HTTP/1.0 200 OK Content-Type: text/html After Attacks, Drug Smuggling Tougher
Pubdate: Fri, 19 Oct 2001
Source: Ledger, The (FL)
Copyright: 2001 The Ledger
Author: Eric Pera


LAKELAND -- In tightening security to counter terrorism, Florida is putting 
the squeeze on drug smugglers.

The state's drug czar, Jim McDonough, on Thursday assured a gathering of 
Polk County business, civic and law enforcement leaders that the rising 
price of drugs like cocaine was evidence of a withering drug trade.

If there can be a silver lining to the dark clouds of the Sept. 11 attacks, 
McDonough said, it's that "there is some windfall profit for the 
counterdrug business.

"If you're a mule putting heroin in your shoe, you're thinking twice about it."

McDonough, director of the Florida Office of Drug Control Policy, was the 
guest speaker at a Lakeland Yacht & Country Club breakfast put on by the 
Drug Prevention Resource Center as part of its annual Red Ribbon Campaign, 
a monthlong, anti-drug initiative of school activities and foot races.

Scheduled to address issues relating to drug-free workplace laws, McDonough 
instead focused on recent advances in shrinking Florida's drug trade.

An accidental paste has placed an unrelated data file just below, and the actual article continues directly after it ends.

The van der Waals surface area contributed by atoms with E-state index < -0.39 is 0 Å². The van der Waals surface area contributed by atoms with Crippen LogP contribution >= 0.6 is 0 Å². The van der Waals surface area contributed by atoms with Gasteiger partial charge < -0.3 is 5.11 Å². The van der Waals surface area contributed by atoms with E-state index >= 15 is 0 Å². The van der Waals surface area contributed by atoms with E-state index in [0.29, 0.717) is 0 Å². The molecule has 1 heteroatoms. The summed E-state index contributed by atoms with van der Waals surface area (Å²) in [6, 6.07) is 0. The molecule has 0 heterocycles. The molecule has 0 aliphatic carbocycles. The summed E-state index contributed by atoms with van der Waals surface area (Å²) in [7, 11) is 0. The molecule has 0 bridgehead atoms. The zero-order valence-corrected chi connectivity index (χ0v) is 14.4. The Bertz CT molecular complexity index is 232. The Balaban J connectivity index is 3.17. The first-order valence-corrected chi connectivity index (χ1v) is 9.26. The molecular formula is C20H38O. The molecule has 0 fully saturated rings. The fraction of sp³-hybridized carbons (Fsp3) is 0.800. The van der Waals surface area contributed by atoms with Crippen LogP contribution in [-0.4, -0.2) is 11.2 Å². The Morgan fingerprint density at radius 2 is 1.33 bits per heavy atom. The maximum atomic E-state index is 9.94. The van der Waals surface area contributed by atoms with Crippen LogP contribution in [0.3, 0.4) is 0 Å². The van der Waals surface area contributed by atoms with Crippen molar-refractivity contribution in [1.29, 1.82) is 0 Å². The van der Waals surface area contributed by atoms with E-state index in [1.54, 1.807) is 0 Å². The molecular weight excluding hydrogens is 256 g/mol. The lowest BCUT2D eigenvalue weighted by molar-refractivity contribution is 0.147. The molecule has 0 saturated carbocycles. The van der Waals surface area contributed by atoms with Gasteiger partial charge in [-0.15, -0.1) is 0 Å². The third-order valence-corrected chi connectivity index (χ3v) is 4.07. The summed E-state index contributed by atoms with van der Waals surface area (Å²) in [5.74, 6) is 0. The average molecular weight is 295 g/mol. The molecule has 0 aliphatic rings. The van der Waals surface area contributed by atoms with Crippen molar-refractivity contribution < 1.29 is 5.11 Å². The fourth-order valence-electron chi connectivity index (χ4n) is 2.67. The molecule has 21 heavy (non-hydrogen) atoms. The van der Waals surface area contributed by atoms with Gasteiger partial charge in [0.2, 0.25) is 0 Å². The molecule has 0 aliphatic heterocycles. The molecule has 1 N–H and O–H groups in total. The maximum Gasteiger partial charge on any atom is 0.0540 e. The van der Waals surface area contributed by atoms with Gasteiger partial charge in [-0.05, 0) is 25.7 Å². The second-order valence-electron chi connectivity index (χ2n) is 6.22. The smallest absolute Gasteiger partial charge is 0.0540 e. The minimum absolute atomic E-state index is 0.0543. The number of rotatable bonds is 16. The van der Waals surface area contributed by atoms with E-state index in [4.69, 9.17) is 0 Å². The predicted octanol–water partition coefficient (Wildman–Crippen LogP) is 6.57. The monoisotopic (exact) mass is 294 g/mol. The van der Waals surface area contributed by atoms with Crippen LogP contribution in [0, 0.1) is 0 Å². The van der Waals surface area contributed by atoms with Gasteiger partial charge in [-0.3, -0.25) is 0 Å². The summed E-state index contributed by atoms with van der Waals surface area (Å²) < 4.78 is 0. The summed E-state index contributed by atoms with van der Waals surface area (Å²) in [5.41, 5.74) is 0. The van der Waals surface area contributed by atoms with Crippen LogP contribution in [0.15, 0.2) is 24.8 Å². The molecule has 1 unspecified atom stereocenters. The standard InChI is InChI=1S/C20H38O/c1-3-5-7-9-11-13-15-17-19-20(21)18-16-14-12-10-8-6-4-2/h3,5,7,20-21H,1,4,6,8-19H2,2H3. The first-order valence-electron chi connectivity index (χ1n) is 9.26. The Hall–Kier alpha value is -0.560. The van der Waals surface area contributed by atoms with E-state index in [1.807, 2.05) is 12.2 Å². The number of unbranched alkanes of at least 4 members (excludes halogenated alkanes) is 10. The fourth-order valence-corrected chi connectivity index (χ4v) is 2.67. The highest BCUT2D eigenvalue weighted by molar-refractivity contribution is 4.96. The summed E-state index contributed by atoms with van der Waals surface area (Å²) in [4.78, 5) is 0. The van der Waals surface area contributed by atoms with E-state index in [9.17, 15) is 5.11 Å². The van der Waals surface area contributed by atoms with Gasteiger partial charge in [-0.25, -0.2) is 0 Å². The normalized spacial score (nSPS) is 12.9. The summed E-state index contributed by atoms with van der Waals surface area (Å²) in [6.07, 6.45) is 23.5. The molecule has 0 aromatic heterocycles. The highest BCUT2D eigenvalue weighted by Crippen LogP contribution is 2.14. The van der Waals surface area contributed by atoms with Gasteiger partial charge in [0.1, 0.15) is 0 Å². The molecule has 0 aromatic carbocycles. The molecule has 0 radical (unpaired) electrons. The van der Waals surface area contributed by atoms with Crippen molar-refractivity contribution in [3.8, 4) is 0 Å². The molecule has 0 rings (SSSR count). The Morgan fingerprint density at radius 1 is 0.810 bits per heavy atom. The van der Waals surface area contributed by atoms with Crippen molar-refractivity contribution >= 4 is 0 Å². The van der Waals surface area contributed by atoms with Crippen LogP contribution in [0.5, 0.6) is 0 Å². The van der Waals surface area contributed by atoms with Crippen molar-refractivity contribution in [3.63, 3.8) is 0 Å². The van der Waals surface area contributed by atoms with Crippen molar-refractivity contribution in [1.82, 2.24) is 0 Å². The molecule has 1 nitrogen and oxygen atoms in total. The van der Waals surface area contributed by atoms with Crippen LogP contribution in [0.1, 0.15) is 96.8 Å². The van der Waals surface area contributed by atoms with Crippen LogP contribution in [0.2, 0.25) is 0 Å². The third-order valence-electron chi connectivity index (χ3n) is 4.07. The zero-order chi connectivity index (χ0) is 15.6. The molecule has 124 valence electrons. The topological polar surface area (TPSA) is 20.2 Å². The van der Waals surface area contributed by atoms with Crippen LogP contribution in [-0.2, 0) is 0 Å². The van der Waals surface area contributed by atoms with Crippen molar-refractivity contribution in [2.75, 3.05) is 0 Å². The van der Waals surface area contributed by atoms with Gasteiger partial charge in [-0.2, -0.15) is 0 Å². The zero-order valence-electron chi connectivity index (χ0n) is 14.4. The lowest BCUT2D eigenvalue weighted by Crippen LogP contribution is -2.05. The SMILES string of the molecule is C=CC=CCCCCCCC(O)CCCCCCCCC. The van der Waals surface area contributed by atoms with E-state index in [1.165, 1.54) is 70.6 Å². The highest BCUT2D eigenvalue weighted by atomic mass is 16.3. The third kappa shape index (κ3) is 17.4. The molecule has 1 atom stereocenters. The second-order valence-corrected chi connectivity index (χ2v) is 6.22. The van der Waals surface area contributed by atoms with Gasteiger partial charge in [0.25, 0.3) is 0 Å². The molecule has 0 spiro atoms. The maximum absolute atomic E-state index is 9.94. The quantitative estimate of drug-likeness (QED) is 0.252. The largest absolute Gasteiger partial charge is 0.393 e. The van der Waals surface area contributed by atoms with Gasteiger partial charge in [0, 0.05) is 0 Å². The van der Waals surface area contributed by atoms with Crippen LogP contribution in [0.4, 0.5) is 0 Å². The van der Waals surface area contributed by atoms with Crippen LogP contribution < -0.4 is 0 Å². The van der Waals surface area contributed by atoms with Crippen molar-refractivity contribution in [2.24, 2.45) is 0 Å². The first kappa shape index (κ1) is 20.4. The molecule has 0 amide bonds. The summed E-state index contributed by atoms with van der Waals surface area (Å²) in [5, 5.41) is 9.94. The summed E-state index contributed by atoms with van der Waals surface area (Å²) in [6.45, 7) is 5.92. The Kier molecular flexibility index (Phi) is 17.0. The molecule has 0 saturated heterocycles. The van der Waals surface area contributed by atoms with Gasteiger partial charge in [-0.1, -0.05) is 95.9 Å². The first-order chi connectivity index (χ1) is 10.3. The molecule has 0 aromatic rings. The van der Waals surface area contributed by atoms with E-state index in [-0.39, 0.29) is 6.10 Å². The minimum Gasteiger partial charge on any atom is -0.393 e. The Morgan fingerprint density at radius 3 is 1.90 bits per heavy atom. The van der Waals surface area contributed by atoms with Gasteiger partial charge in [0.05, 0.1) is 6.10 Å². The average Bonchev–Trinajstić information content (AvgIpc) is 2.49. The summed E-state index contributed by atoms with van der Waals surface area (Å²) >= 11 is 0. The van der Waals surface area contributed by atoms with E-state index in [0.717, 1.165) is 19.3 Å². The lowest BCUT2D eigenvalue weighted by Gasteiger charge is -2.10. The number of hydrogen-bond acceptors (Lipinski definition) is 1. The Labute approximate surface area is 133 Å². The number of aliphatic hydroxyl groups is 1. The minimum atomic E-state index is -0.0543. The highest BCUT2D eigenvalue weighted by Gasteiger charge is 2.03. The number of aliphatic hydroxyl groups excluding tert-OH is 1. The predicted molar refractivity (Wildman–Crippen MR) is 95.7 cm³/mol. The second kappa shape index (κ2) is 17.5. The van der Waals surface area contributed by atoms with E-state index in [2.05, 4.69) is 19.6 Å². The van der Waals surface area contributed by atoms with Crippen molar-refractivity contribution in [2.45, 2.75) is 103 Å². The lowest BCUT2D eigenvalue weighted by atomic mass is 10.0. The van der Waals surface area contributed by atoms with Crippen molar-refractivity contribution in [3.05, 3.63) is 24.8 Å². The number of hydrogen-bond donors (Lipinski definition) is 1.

Beefed-up security at airports, seaports and border crossings has reduced 
the flow of hard drugs, such as cocaine, which now costs an average $26,000 
per kilo, up from $18,000 to $19,000 before Sept. 11, McDonough said.

There's more going on than a show of uniforms and guns, he said. Maritime 
trade laws that once were lax are now being enforced, and there is closer 
scrutiny of unidentified aircraft over Florida.

"It's getting tougher and tougher to get the drugs in," said McDonough, a 
retired Army colonel and former strategic planner at the Office of National 
Drug Control Policy in Washington.

He said a decline in drug use among students in grades 6-12 is expected to 
be further enhanced by the resurgence in police, fire and emergency medical 
personnel as role models.
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